, . I guess anybody who produces a lot of talented bands • harbors a secret desire for stardom for himself. Vernon, long the Scion of Blue Horizon Records, the label many Limey Bloozoids got their start on, is such a person. Awhile ago, Blue Horizon/Sire put out an anthology of some .of their better acts and lo , and behold, one cut was by ole Mike hisself. This may or may not have been a test cµt for this see if he could make it, ·as a solo artist. The song wasn't too bad and this ·al.bu~ isn't either. Helping the LP immensely are the musicians; Ric Lee and Leo Lyons of Ten Years After, Andy Sylvester (ex-Blodwyn Pig) now with Savoy Brown, Mitch ' Mitchell, Bruce' Rowlc1,nd of the Grease B,and, Paul Butler and Pete Wingfield of Jelly Bread, .etc., etc. Vernon also produced the album and he J.'.eally knows' what he's doing. I mean, who wants to blow their solo career with a lousy production job? U he' continues with more albums of this caliber, who knows? Mike Vernon just might be a star in his own right yet. gumball. For all practical purposes, this is, Bread's l,p.test ·album, what with all the ex-Bread boys doing sessions for James. (All except David Gates, whose making cruddy extravaganzas of his own.) Why even Peter Yarrow look!alike, Robb Royer ·showed · up to produce · this bombastic achievement. To make matters worse, the C.B.S. house band elite showed up to help in this endeavor, and we all know what that means. It's the same basic Bread album formula, musky, overproduced .ballads, mixed in with crusty, cream cheezy rockers, performed to a tee by James Griffin, whose getting . to look more like Michael Parks every day. (Why, he hasn't.shaved in pert near a week or so.) Now even though anyone who writes lyrics like ,"I'll love you till the cows come home" can't be all bad, Jimmy should use .his talents for more important things, like doing session work · for the local I high school Gqdspell production. BREAKIN UP IS EASY .James Griffin (Polydor) It sure is, when you listen to this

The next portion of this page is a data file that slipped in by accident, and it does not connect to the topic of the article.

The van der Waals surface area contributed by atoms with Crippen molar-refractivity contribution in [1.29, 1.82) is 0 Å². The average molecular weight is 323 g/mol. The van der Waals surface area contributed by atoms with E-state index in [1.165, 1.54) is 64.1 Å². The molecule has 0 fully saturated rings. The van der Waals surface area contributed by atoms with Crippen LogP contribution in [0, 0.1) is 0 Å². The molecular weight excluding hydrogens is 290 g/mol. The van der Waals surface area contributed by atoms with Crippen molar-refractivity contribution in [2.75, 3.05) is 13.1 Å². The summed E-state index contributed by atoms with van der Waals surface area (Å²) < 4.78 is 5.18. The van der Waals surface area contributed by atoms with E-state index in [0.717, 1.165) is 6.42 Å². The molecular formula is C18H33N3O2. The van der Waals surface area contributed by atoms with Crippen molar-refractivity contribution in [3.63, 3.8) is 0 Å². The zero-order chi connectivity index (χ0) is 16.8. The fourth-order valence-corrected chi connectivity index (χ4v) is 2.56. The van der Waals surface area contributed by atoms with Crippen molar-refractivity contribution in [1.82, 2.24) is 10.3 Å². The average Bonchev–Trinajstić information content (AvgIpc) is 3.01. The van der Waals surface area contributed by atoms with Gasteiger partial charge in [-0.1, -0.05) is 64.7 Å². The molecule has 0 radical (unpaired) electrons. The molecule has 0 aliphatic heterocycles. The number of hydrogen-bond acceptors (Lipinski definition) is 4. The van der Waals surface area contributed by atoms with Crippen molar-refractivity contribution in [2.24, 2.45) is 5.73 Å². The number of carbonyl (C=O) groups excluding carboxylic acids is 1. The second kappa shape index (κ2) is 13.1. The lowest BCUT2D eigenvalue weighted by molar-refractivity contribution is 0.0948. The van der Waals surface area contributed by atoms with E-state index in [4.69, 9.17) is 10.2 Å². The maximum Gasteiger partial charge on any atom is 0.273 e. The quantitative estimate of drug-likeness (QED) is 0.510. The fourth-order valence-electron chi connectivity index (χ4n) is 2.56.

Not entitely predictable, but to an extent, this is common everyday Southern rock and roll. They don't know their limitations and Producer Al Kooper (who is partly responsible for every act on his label, S.O.T.S.) has them hacking their 'way through_ pop,, soul and even quasi-Allman material. Not too much excitement, although guitarist Jimmy O'Neil manages to sound like Burton Cummings on ."Home." The title cut, an . instrumental, sparks slightly, but as for ' the rest of the ~P: No-Doz is cheaper. You might remember Charlie Daniels. from his mildly amusil}g · hit •single .''Uneasy Rider." bon't let that discourage yoµ from buying this album. Th~~e guys are dyed-in-the-woll So1,1thern rockers in t;he Allman Bros. tradition and even if the rest of The Bros. should suddenly leave this vale of tears, Charlie and Band are ,ready, more than willing, and quite able to fill their allotted spot in rock and roll. Just by 'looking , at the simµlate

WINDFALL ' Rick Nelson (M½A)